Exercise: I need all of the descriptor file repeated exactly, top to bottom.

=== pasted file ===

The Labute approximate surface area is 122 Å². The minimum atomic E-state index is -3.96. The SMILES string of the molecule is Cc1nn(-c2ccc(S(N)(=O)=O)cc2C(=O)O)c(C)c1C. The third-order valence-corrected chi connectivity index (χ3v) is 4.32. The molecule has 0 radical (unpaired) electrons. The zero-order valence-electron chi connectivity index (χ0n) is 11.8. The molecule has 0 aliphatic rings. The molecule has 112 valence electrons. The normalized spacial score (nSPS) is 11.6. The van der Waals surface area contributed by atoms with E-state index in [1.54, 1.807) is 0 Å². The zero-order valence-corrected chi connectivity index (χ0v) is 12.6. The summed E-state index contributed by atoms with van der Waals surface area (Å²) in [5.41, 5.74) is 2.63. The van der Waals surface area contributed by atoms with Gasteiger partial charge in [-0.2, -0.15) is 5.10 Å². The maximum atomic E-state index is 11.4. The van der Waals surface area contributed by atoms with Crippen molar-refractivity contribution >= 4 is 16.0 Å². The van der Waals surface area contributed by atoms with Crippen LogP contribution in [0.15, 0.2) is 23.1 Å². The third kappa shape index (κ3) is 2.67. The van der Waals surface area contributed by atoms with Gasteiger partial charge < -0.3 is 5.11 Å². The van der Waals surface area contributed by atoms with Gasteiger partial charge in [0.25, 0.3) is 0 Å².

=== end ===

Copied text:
The Labute approximate surface area is 122 Å². The minimum atomic E-state index is -3.96. The SMILES string of the molecule is Cc1nn(-c2ccc(S(N)(=O)=O)cc2C(=O)O)c(C)c1C. The third-order valence-corrected chi connectivity index (χ3v) is 4.32. The molecule has 0 radical (unpaired) electrons. The zero-order valence-electron chi connectivity index (χ0n) is 11.8. The molecule has 0 aliphatic rings. The molecule has 112 valence electrons. The normalized spacial score (nSPS) is 11.6. The van der Waals surface area contributed by atoms with E-state index in [1.54, 1.807) is 0 Å². The zero-order valence-corrected chi connectivity index (χ0v) is 12.6. The summed E-state index contributed by atoms with van der Waals surface area (Å²) in [5.41, 5.74) is 2.63. The van der Waals surface area contributed by atoms with Gasteiger partial charge in [-0.2, -0.15) is 5.10 Å². The maximum atomic E-state index is 11.4. The van der Waals surface area contributed by atoms with Crippen molar-refractivity contribution >= 4 is 16.0 Å². The van der Waals surface area contributed by atoms with Crippen LogP contribution in [0.15, 0.2) is 23.1 Å². The third kappa shape index (κ3) is 2.67. The van der Waals surface area contributed by atoms with Gasteiger partial charge < -0.3 is 5.11 Å². The van der Waals surface area contributed by atoms with Gasteiger partial charge in [0.25, 0.3) is 0 Å².